12/18/2018 | 1 MINUTE READ

IAV Pleads Guilty in U.S. to Helping VW Cheat on Diesel Emissions

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German engineering firm IAV Group has agreed to plead guilty and pay a $35 million fine for criminal conspiracy to help Volkswagen AG rig diesels to evade U.S. emission laws.

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German engineering firm IAV Group has agreed to plead guilty and pay a $35 million fine for criminal conspiracy to help Volkswagen AG rig diesels to evade U.S. emission laws.

IAV admits conspiracy to violate the Clean Air Act and commit wire fraud between 2005 and 2015, when the cheating was disclosed by U.S. regulators. The company also agrees to be monitored for two years by an independence compliance officer.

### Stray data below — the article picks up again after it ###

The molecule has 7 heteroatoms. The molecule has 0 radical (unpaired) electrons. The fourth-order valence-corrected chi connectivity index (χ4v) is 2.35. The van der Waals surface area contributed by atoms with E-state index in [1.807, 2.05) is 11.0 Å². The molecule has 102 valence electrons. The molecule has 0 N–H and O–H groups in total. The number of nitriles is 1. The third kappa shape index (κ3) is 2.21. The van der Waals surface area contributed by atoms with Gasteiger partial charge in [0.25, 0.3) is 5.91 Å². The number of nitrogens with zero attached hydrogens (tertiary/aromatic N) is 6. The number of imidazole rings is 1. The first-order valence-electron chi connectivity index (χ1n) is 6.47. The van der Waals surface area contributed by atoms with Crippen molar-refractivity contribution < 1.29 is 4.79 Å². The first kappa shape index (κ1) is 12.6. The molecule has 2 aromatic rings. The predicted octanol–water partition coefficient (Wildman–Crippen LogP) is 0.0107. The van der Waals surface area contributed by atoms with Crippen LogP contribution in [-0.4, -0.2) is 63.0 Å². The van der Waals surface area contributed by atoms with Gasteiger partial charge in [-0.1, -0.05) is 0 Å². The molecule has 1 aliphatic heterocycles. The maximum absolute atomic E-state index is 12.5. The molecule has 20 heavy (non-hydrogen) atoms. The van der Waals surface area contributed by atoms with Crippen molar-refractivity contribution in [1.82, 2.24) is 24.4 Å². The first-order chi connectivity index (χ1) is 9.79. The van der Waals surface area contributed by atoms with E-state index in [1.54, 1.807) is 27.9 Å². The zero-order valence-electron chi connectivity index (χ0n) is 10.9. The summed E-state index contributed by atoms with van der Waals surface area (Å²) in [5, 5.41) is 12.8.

IAV, which is 50% owned by VW, and the U.S. Dept. of Justice will enter the plea in a U.S. District Court in Detroit on Jan. 18, Automotive News reports. The company’s North American engineering and project offices are located outside Detroit near VW’s U.S. engineering and environmental office.

The settlement says IAV developed the software “defeat device” used to tighten emission controls during certification tests but relax them during real-world driving. In the latter case, nitrogen oxides emissions were as much as 35 times the allowable U.S. limit.

The ruling says IAV knew the purpose of the illegal software no later than 2008, when it was approved by an unidentified VW manager. VW used the defeat system to falsely gain certification for 2013 model diesels. The rogue software eventually was installed in about 335,000 such models sold in the U.S. between 2009 and 2014, according to the plea agreement.


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